Robert A. Birkbeck

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Robert A. Birkbeck
Born 8 October 1898
Bournemouth, England[1] or Edinburgh, Scotland[2]
Died 9 January 1938
Oxted, Surrey, England
Saint Peter Tandridge, Surrey, England
Allegiance  United Kingdom
Service/branch Aviation
Years of service 1916 - 1931
Rank Captain
Unit No. 1 Squadron RFC
Awards Distinguished Flying Cross

Captain Robert Alexander Birkbeck, DFC, was a World War I flying ace credited with 10 aerial victories.[3]

World War I service[edit]

Birkbeck received Royal Aero Club certificate No. 3157 on 23 June 1916 to become a pilot. He was appointed a temporary probationary second lieutenant on 4 March 1917.[4] He joined No. 1 Squadron RFC on 10 June 1917.[5] He flew Nieuport fighter No. B1582 to his first victory on 22 July 1917. He used the same plane for two more wins in August; he then switched to Nieuport No. B6753 for his next six triumphs, all scored in October 1917. He wrapped up his score with his tenth win in Nieuport No. B6826, making him a double ace. His final tally was three enemy airplanes destroyed, and seven driven down out of control; one of the out of control victories was shared with Captain William Victor Trevor Rooper and two other pilots.[6] Birkbeck left the front for England in February 1918. He had been promoted to captain by the time he departed combat duty.[7] He received the Distinguished Flying Cross on 3 June 1918.[8]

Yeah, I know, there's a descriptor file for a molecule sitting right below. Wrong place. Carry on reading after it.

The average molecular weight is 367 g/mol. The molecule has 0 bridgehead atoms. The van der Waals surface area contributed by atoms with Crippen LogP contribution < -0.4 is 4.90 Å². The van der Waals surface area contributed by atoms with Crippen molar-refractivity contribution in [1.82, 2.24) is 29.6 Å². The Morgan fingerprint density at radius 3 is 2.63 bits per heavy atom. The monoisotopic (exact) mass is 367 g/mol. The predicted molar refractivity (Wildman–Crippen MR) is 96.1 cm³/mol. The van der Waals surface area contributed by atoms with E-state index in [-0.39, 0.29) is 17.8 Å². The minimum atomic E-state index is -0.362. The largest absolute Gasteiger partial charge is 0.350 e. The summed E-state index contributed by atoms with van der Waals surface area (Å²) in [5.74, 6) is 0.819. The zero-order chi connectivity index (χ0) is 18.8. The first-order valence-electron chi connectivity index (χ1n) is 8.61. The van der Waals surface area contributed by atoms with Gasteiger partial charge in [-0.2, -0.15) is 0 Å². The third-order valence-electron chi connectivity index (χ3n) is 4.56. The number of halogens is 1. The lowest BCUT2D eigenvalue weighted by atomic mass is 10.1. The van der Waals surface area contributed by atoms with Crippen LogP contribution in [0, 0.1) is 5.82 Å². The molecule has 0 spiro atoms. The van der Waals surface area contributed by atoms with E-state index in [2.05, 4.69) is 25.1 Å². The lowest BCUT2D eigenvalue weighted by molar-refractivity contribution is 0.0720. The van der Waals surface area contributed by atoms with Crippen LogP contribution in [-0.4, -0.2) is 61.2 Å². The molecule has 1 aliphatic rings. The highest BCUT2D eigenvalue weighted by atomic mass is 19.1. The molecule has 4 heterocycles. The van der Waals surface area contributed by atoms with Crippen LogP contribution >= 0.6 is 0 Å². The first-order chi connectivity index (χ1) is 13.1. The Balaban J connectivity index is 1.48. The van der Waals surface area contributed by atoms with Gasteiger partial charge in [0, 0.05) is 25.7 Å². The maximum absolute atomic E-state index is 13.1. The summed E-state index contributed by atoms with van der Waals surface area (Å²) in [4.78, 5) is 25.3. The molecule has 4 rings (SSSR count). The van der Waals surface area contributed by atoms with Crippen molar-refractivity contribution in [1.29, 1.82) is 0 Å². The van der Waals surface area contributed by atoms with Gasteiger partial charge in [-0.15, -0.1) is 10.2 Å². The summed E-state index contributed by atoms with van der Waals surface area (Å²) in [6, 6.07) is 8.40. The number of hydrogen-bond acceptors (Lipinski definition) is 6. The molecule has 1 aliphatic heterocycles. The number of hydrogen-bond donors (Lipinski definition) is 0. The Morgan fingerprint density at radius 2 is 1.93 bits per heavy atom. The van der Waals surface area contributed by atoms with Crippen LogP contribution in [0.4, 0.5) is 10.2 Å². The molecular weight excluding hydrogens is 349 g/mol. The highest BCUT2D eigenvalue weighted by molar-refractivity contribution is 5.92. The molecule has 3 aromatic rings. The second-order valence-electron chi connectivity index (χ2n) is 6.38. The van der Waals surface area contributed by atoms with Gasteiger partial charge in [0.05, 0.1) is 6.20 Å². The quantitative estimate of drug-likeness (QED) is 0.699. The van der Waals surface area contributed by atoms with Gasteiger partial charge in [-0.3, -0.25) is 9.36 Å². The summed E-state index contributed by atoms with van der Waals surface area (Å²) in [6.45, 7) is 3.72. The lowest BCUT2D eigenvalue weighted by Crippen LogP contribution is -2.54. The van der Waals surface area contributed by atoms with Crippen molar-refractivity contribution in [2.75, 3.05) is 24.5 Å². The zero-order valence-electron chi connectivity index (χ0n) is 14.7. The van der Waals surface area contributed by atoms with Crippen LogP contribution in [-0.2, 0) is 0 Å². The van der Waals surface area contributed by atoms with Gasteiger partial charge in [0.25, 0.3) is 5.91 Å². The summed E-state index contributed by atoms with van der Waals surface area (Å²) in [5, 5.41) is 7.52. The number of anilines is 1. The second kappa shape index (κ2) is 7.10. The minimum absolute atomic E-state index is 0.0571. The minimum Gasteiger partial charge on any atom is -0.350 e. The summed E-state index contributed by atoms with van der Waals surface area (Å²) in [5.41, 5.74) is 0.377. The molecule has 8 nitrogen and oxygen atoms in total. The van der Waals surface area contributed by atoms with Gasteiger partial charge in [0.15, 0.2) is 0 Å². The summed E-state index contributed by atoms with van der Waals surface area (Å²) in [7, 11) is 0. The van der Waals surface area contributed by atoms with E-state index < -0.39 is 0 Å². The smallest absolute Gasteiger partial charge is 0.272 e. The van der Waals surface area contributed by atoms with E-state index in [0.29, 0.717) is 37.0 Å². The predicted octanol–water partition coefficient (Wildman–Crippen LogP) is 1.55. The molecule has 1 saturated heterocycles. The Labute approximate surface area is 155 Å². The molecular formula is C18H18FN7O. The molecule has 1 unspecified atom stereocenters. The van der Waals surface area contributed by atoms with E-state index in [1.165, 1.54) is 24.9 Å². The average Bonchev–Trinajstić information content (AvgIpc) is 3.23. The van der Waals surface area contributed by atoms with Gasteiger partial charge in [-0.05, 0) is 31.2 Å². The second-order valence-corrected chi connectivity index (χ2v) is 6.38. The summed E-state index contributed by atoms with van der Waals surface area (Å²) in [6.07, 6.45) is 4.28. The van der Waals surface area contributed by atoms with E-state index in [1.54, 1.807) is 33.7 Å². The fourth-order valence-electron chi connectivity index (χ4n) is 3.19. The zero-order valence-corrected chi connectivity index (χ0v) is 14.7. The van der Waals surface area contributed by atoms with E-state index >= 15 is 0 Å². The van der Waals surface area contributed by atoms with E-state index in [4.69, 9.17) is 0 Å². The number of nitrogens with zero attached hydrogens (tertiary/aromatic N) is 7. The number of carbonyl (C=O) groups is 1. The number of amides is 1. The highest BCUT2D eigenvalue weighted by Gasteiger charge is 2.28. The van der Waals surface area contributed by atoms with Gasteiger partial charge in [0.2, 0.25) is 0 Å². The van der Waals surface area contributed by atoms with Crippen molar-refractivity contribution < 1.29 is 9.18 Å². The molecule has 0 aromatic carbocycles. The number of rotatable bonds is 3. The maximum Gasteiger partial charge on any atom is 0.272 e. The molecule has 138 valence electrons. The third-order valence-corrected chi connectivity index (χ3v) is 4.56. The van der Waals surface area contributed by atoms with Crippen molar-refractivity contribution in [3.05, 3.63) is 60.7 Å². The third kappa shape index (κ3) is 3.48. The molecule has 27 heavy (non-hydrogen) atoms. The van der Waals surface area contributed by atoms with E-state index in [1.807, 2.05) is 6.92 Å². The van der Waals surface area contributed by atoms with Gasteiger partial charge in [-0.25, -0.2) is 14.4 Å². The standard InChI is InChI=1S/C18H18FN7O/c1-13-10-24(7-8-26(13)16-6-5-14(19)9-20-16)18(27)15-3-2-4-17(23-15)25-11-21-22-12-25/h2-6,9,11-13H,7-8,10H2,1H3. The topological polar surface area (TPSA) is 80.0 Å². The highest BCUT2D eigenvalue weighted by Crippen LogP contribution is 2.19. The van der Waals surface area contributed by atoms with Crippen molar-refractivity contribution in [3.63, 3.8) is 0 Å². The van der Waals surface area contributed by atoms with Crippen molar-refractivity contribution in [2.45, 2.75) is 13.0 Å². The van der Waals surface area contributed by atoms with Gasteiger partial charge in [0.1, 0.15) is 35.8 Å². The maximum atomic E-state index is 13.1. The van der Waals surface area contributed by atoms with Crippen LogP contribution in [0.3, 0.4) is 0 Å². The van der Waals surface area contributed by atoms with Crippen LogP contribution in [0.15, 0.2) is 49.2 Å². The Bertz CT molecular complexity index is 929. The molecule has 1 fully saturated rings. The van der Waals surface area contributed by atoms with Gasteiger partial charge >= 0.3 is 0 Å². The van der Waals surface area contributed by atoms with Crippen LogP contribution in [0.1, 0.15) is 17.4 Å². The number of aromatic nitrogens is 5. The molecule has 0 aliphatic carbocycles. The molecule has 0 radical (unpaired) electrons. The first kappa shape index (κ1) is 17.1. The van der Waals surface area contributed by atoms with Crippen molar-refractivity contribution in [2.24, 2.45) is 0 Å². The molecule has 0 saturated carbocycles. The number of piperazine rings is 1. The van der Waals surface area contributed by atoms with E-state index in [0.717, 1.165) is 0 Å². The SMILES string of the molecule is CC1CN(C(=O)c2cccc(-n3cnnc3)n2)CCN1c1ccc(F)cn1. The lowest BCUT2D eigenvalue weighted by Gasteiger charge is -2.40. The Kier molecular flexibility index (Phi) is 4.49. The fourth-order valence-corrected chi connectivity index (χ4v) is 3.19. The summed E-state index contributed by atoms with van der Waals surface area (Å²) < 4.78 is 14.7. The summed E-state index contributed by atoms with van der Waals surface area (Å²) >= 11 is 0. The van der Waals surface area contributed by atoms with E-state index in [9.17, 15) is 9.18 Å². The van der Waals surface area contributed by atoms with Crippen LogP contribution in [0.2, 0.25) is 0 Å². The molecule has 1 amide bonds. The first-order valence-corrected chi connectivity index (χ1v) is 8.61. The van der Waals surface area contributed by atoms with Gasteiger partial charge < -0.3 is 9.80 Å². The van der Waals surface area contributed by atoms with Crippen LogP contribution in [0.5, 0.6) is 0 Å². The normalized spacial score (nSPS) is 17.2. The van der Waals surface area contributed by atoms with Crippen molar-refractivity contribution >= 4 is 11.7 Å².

Post World War I[edit]

Birkbeck remained in the service and was granted a short service commission when promoted from Flying Officer to Flight Lieutenant on 12 May 1920. He ended his service on 12 May 1931 to become a shipbroker.[9]

Sources of information[edit]

  1. ^ Nieuport Aces of World War I. p. 19. 
  2. ^ Retrieved 28 January 2010.
  3. ^ Retrieved 28 January 2010.
  4. ^ Retrieved 28 January 2010.
  5. ^ Nieuport Aces of World War I. p. 19. 
  6. ^ Retrieved 28 January 2010.
  7. ^ Nieuport Aces of World War I. p. 19. 
  8. ^ Retrieved 28 January 2010.
  9. ^ Retrieved 28 January 2010.


Nieuport Aces of World War 1. Norman Franks. Osprey Publishing, 2000. ISBN 1-85532-961-1, ISBN 978-1-85532-961-4.